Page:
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Testimony on National Institute on Alcohol Abuse and Alcoholism's FY 1998 Budget by Dr. Enoch Gordis
Director, National Institute on Alcohol Abuse and Alcoholism
National Institutes of Health
Accompanied by
Dr. Mary Dufour, Deputy Director, NIAAA
Mr. Martin K. Trusty, Executive Officer, NIAAA
Mr. Stephen Long, Director, Office of Policy Analysis, NIAAA
Ms. Carmen M. Richardson, Budget Officer, NIAAA
and
Dr. Harold Varmus, Director, NIH
Mr. Dennis P. Williams, Deputy Assistant Secretary, Budget, DHHS

U.S. Department of Health and Human Services

Before the House Appropriations Committee, Subcommittee on Labor, Health and Human Services, Education and Related Agencies
March 5, 1997


I am pleased to be here with you today to discuss the many scientific advances and research opportunities at the National Institute on Alcohol Abuse and Alcoholism (NIAAA). The NIAAA is the foremost Federal agency supporting biomedical and behavioral research directed towards improving the prevention and treatment of alcohol abuse and alcoholism and reducing associated health, economic, and social consequences. NIAAA funds 90 percent of all alcohol research in the United States and provides leadership in the country's effort to combat these problems by developing new knowledge that will decrease the incidence and prevalence of alcohol abuse and alcoholism, and its associated morbidity and mortality.

Alcoholism research has the potential to impact on the lives of approximately 14 million alcoholics, alcohol abusers and their families--an estimated 98 million Americans. Although a dollar figure cannot adequately reflect the social and human devastation caused by these illnesses, it is estimated that the economic and health care costs to society from alcoholism and alcohol abuse approach $100 billion annually. Research findings that improve the prevention or treatment of alcohol abuse and alcoholism have tremendous potential for affecting the quality of life of nearly every American and can influence thinking in other areas of medicine.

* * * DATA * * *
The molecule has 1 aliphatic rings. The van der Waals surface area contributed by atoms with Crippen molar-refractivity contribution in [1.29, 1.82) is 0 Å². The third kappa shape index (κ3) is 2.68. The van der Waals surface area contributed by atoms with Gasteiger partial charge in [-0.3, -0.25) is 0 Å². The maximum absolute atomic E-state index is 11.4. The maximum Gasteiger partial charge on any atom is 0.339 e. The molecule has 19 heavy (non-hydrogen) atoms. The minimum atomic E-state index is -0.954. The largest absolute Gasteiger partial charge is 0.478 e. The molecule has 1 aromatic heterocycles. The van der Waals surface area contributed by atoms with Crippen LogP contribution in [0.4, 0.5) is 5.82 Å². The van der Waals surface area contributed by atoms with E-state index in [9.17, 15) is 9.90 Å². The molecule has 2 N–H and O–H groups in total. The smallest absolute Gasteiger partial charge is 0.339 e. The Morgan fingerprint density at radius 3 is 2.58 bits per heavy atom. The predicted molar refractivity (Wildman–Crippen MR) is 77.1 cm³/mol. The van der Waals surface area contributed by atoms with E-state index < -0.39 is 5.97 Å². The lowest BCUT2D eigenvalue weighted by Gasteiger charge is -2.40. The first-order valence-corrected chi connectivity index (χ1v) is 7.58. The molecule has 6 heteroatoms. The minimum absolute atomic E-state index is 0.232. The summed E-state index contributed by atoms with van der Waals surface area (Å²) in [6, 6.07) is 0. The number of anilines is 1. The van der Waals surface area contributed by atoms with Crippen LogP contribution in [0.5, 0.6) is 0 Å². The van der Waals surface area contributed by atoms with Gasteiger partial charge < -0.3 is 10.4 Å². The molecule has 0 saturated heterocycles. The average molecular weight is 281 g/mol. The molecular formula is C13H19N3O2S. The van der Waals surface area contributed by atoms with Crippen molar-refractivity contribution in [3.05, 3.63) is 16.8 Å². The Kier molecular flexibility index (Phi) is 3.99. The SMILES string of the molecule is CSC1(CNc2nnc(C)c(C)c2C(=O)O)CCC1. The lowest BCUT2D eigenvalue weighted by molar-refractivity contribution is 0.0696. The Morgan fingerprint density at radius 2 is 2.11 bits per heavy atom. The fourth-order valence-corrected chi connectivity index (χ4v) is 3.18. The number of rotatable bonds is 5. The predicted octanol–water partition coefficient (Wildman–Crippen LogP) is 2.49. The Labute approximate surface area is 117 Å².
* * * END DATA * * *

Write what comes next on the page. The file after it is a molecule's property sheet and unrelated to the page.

Among the areas where alcoholism research has made significant strides is the demonstration that a significant amount of the vulnerability to alcoholism is inherited. Previous twin and adoption studies laid the foundation for current genetics work, much by individual NIAAA intramural scientists but most extensively in the Collaborative Study on the Genetics of Alcoholism (COGA) supported by NIAAA. COGA is a multi-site collaborative, tightly controlled study of large families who have alcoholism multiply represented among their members. COGA involves six extramural research study centers in which investigators are searching the entire human genome for genetic markers linked with alcoholism.

COGA scientists developed accurate, valid, reliable, and specific comprehensive interviewing tools, the Semi-Structured Assessment for the Genetics of Alcoholism (SSAGA) and its companion version for children (C-SSAGA-C) and adolescents (C-SSAGA-A). These new interviewing tools represent a major advance in currently available interviewing techniques, and are in use internationally. Resources subsequently developed by COGA include diagnostic and pedigree data on 3000 individuals belonging to about 300 families with alcoholism, along with corresponding biochemical, genetic, and neurophysiological data. Also developed is a collection of DNA samples and immortalized cell lines derived from these individuals and maintained in a Cell Repository. COGA resources will thus provide a wealth of data available to the scientific community for further investigation.

We are very pleased to report that initial COGA findings have identified promising chromosomal locations relating to alcoholism, and colloquially referred to as "hot spots." Distinct from this research is the finding of chromosomal locations for a specific brain wave pattern, P3, found in persons at high risk for alcoholism. Each chromosomal location contains many genes and the next task is to identify the precise genes. The payoff for this research is the development of new medications, targeted prevention programs, and a precise understanding of both the genetic and environmental influences on the development of alcoholism.